Analyzing your own trading performance is a crucial part of becoming a successful Forex trader.
The metrics used to quantify your performance are relatively straightforward and using them to express results should help you appraise your performance with greater objectivity. They also offer the opportunity for your strategy to be improved; you wouldn’t be the first trader to have studied the hard facts relating to performance reports and benefited from learning that something that they thought was the case, actually isn’t.
It’s worth highlighting that measuring your performance is important during the testing stage, prior to live trading, and also once live trading has begun. For one thing, lessons can continue to be learnt post-trade. In addition, it’s likely that differences may exist between pre-trade and post-trade environments that only show themselves once live trading has begun. This of course means that when moving from Demo account trading to ‘Live Trading’ you must ensure you allocate the minimum capital possible.
Some of the most useful metrics are detailed below. They offer their own form of insight and part of the skill of the trader is to learn how and when to apply them. Note that they are often best used in conjunction with each other:
Number of Winning trades / Number of trades
Number of Loss making trades / Number of trades
Useful but basic, it does not account for the cash amounts associated with winning and losing but is useful if it acts as a reminder that if cash amounts are indeed equal then a trader that wins 51 times out of 100 will be successful.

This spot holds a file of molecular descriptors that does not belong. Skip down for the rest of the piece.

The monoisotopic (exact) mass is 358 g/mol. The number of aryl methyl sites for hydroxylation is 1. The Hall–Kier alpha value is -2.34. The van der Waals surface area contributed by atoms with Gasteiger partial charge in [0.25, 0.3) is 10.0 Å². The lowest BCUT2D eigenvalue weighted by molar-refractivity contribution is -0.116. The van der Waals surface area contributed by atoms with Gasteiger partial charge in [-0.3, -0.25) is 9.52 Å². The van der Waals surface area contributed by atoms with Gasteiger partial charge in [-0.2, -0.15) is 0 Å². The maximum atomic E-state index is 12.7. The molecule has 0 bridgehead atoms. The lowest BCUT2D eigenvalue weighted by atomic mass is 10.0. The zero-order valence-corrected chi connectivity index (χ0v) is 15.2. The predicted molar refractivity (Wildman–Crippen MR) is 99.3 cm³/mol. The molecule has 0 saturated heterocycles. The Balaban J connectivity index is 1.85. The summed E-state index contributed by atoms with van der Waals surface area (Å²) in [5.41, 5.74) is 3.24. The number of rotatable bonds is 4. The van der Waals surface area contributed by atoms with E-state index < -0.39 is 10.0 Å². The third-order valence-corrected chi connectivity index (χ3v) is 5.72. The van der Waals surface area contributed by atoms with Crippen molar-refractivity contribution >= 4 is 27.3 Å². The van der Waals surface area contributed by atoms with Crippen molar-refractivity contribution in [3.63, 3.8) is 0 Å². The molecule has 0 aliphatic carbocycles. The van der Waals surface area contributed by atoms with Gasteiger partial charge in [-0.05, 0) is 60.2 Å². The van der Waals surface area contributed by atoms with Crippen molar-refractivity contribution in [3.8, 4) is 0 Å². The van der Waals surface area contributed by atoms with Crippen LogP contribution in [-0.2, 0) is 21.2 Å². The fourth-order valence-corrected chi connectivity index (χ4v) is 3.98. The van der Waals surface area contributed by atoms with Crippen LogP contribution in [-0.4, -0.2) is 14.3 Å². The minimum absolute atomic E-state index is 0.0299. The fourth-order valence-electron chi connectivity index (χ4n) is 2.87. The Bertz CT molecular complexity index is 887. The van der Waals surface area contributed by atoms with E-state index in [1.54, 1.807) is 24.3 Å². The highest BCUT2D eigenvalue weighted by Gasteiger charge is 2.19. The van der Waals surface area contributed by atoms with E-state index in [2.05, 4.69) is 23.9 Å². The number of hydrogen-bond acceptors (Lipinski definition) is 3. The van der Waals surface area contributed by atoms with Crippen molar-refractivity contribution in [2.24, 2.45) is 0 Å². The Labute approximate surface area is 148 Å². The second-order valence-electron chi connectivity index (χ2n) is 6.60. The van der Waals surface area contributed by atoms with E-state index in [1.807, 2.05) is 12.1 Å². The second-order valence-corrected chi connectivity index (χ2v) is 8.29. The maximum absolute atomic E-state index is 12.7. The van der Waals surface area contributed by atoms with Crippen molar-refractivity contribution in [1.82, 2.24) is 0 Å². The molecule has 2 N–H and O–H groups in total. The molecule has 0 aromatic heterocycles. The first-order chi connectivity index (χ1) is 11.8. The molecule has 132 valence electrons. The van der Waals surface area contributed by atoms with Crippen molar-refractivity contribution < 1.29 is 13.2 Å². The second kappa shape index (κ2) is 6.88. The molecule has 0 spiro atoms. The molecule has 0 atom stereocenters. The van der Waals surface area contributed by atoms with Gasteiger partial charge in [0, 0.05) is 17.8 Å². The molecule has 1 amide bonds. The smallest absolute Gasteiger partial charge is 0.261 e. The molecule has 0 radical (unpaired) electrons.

You should also be able to establish that adjusting the time period of the study can influence the returns. A strategy that has stellar performance on one day may be loss making over a longer time period.
Total profit on Winning trades / Number of winning trades
Total Losses on Losing trades / Number of losing trades
This develops understanding by bringing in cash values.
It keeps honest those strategies that record small profits on wins but substantial losses when they do occasionally occur.
Take Profit Ratio (TPR)
Average $ Win / Average $ Loss
Total $ profit / Total $ loss
>1 = a profitable strategy
Expectancy = (Win rate x AverageWin) / (Loss rate x AverageLoss)
>1 = a profitable strategy, should the number of trades you put on bring about ‘normal distribution’.
These metrics can help you develop, test and appraise a trading strategy. Moving on from the testing phase it is important to combine your strategy into a trading plan. This will include consideration of risk and money management rules, and for example, whether certain times of the trading day show optimal returns. The plan, which will involve aspects of trading discipline, should be treated as of equal importance to the strategy itself.